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A's want new stadium, but is that the best move for Bay Area?


Actual construction may be down in the United States, but it's boom time for mythical stadium construction in the San Francisco Bay Area.

Last week about 11,000 Santa Clara citizens (an amount that would fill just a corner of Candlestick Park) voted to award the San Francisco 49ers $114 million in public money and give the team the right to come up with another $800-plus million for a football stadium that may or may not get built by 2014, or ever.

So now the Oakland A's would like to get into the dream house business. A's owner Lew Wolff told the San Jose Mercury News that the 49ers success at the ballot box showed that the time is right to ask voters in San Jose for a new stadium.

"It bodes very well," Wolff said. There is a working proposal for a $461 million stadium that would be privately financed, but would require at least a $74 million public investment in land and infrastructure costs. According to the Mercury News, San Jose officials would need to have a measure finalized by Aug. 3 for inclusion in a November ballot.

But there are some major issues that don't bode so well for the A's. Big differences between what the 49ers accomplished and what the A's are seeking to do.

Baseball commissioner Bud Selig convened a "blue-ribbon" panel to investigate the A's housing options. That was 15 months ago and still no word on its report. Once the report is issued, Selig will have to study its findings before issuing a ruling.

Selig's usual snail's pace of action doesn't bode well for a brisk resolution to this, instant replay or any other issue that baseball faces. It seems implausible that Selig -- despite being a former fraternity brother of Wolff's -- will have ruled on anything concrete by Aug. 3.

Then there is the thorny problem of the San Francisco Giants, who were awarded territorial rights to San Jose in 1990 when they were seeking to move their team there. Though most experts think the Giants would accept a large payment to cede those rights, the Giants public posture remains that they're not willing to deal. And the commissioner's position, in the past, has always been to back those territorial rights.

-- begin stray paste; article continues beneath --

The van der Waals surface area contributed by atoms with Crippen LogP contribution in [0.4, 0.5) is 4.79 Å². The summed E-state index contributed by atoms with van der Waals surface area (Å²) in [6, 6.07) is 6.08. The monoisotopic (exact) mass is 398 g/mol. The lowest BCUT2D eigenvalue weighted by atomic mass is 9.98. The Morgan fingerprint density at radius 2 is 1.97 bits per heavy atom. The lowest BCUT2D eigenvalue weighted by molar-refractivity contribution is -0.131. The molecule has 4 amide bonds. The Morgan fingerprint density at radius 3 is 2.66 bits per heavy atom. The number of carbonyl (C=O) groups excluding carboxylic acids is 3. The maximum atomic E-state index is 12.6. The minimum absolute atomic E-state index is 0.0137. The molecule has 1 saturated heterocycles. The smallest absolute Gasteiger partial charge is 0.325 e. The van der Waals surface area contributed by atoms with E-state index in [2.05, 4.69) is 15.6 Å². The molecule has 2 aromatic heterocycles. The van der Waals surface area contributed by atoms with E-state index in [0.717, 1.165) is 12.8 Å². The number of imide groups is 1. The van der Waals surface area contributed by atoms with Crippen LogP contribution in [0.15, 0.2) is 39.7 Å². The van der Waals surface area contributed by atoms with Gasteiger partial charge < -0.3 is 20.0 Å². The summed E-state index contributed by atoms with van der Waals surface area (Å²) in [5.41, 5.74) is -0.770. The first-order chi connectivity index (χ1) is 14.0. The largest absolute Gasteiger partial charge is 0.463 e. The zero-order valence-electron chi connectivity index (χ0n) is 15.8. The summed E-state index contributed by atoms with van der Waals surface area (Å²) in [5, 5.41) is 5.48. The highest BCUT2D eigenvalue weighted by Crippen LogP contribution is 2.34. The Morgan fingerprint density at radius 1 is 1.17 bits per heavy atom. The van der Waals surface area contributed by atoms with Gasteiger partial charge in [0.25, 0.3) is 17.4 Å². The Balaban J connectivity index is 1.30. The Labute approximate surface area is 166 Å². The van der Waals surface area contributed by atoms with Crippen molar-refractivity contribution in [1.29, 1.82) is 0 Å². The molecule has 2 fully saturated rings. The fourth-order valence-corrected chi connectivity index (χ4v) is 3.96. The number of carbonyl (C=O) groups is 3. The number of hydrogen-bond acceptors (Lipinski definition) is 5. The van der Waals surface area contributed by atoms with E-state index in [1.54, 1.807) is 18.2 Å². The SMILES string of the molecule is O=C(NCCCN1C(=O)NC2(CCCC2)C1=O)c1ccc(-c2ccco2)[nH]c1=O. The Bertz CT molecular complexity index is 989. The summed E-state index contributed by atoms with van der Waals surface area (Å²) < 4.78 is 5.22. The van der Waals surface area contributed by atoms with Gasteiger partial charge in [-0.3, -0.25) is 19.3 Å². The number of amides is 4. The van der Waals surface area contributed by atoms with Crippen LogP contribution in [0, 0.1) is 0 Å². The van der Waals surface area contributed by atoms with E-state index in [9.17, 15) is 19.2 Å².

Giants managing general partner William Neukom spent almost a quarter century honing his reputation as a powerful antitrust lawyer for Microsoft. His ascension to the top seat in the Giants structure in an era when the team is asserting its territorial dominance is not viewed as accidental. The A's and Major League Baseball could find themselves in a turf war, one that most doubt Selig would embrace or enjoy

But the biggest obstacle for the Oakland A's is themselves. Even skeptics of the 49ers plan, including myself, have to applaud young owner Jed York for diligently and professionally courting the needed votes. The 49ers, after years of seeming not to care, have worked on improving their public image and appearing to listen to their fans.

The A's, in contrast, have run off most of their fans. As usual, the A's are right near the bottom in Major League attendance. Though the team remains in the hunt in the AL West and has an intriguing roster of young talent, their product is overlooked by most of the Bay Area.

Wolff's marketing strategy has been to not so subtly let potential ticket buyers know that they would be foolish to go to games at the rundown Oakland Coliseum. And the fans are listening. The A's aren't just losing their existing fan base and tradition, they've lost an entire Bay Area generation, who think that fun-plus-baseball means going to a Giants game.

The other part of the low attendance equation is the A's strategy of shipping players out as soon as they show promise. The Moneyball movie is back in production, starring Brad Pitt. But Moneyball, the reality, has no stars. It's not allowed in the ongoing flea market in Oakland.

The A's fans that have left have learned not to get attached. Dallas Braden pitches a perfect game? Cool, but where will he be playing next year?

Under Wolff's ownership, the A's have become virtually invisible in Oakland. Wolff would like to leave the town, but in many ways the team has already left.